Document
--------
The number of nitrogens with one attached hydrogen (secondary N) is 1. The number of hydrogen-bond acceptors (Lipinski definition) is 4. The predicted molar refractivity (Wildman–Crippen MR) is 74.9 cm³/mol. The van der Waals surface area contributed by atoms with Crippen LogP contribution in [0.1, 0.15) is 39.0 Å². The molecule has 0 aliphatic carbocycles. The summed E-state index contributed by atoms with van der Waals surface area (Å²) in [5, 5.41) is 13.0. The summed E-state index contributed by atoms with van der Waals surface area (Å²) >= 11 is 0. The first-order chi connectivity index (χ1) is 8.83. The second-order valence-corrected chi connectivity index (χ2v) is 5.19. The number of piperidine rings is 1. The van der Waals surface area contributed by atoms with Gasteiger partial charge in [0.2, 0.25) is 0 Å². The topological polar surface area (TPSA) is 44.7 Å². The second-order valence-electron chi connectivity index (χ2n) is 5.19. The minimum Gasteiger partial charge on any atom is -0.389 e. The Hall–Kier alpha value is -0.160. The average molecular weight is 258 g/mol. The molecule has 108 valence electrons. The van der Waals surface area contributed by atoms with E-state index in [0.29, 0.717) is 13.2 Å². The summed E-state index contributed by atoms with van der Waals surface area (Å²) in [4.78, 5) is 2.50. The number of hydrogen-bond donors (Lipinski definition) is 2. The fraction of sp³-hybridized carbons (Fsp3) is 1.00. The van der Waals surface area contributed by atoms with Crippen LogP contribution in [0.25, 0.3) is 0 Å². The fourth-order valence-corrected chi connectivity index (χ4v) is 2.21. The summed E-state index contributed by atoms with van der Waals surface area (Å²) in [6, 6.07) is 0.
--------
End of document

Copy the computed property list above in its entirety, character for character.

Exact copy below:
The number of nitrogens with one attached hydrogen (secondary N) is 1. The number of hydrogen-bond acceptors (Lipinski definition) is 4. The predicted molar refractivity (Wildman–Crippen MR) is 74.9 cm³/mol. The van der Waals surface area contributed by atoms with Crippen LogP contribution in [0.1, 0.15) is 39.0 Å². The molecule has 0 aliphatic carbocycles. The summed E-state index contributed by atoms with van der Waals surface area (Å²) in [5, 5.41) is 13.0. The summed E-state index contributed by atoms with van der Waals surface area (Å²) >= 11 is 0. The first-order chi connectivity index (χ1) is 8.83. The second-order valence-corrected chi connectivity index (χ2v) is 5.19. The number of piperidine rings is 1. The van der Waals surface area contributed by atoms with Gasteiger partial charge in [0.2, 0.25) is 0 Å². The topological polar surface area (TPSA) is 44.7 Å². The second-order valence-electron chi connectivity index (χ2n) is 5.19. The minimum Gasteiger partial charge on any atom is -0.389 e. The Hall–Kier alpha value is -0.160. The average molecular weight is 258 g/mol. The molecule has 108 valence electrons. The van der Waals surface area contributed by atoms with E-state index in [0.29, 0.717) is 13.2 Å². The summed E-state index contributed by atoms with van der Waals surface area (Å²) in [4.78, 5) is 2.50. The number of hydrogen-bond donors (Lipinski definition) is 2. The fraction of sp³-hybridized carbons (Fsp3) is 1.00. The van der Waals surface area contributed by atoms with Crippen LogP contribution in [0.25, 0.3) is 0 Å². The fourth-order valence-corrected chi connectivity index (χ4v) is 2.21. The summed E-state index contributed by atoms with van der Waals surface area (Å²) in [6, 6.07) is 0.